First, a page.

Weyburn is also home to the Souris Valley Mental Health
Hospital (which was closed as a health care facility and
sold in 2006). When opened in 1921, it was the largest building
in The British Commonwealth and was considered on the cutting
edge of experimental treatments for people with mental disabilities.
The facility had a reputation of leading the way in therapeutic
programming. At its peak, the facility was home to approximately
2,500 patients. The history of the facility is explored
in the documentary Weyburn: An Archaeology of Madness.
the opportunity city,has also been dubbed the Soo Line City
due its connection with Chicago on the Soo Line of the Canadian
Pacific Railway CPR. The city of 9,433 people is situated
on Sk Hwy 35, Sk Hwy 39, and Sk Hwy 13. The small towns
of Exon and Converge have been absorbed into the city of
Weyburn today. The Pasqua branch or the Souris, Arcola,
Weyburn, Regina CPR branch, Portal Section CPR on the Soo
Line, Moose Jaw, Weyburn, Shaunavon, Lethbridge section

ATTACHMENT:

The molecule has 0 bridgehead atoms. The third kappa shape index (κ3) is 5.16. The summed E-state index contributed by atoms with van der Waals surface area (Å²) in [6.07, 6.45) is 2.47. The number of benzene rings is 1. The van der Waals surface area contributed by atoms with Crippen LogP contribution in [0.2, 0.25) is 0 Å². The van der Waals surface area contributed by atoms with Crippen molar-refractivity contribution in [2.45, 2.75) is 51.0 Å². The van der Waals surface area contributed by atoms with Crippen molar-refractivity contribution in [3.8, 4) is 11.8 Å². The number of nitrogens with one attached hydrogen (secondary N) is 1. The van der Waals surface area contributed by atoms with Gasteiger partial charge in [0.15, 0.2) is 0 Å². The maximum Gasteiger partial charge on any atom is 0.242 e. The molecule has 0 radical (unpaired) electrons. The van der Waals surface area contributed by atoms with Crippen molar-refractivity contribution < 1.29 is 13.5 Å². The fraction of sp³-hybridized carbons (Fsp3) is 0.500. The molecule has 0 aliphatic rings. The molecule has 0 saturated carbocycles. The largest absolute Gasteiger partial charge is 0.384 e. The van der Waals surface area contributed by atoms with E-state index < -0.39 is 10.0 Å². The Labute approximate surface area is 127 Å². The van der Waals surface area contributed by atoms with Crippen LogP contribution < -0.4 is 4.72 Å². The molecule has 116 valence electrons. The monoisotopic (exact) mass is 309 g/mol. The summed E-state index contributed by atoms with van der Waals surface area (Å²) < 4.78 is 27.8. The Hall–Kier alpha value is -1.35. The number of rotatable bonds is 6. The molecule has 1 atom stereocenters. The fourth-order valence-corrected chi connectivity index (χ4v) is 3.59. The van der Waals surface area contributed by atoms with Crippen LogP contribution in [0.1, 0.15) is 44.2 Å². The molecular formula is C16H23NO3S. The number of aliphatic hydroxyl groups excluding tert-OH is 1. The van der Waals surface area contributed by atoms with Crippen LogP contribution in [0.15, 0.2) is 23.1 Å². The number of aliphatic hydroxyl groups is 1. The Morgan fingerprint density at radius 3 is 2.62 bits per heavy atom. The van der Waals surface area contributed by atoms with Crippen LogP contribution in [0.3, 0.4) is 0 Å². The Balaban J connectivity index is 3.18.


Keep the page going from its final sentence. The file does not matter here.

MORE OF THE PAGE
CPR, The Brandon, Maryfield, Carlyle, Lampman, Radville,
Willow Bunch section CNR, and the Regina, Weyburn, Radville,
Estevan, Northgate section CNR have all run through Weyburn.
Weyburn is located astride the Williston geological Basin
which contains oil deposits, and several wells operate in
the vicinity. Weyburn features roadside attractions of a
large Lighthouse Water Tower, Wheat sheaves and Prairie
Lily. Weyburn is situated near the upper delta of the 470
mile long Souris River. The Souris River continues southeast
through North Dakota eventually meeting the Assiniboine
River in Manitoba. In the 1800s this area was known as an
extension of the Greater Yellow Grass Marsh. Extensive flood
control programs have created reservoirs, parks and waterfowl
centres along the Souris River. Between 1988 to 1995, the
Rafferty-Alameda Project was constructed to alleviate spring
flooding problems created by the Souris River.
city had a population of 9,433 in 2006, having declined
from 9,534 in 2001.
to the Canada 2006 Census:
9,433 (-1.1% from 2001)
15.78 km2 (6.09 sq mi)
inhabitants per square kilometre (1,548 /sq mi)
39.8 (males: 38.1, females: 41.4)
Total private dwellings:
Dwellings occupied by permanent residents:
Median household income: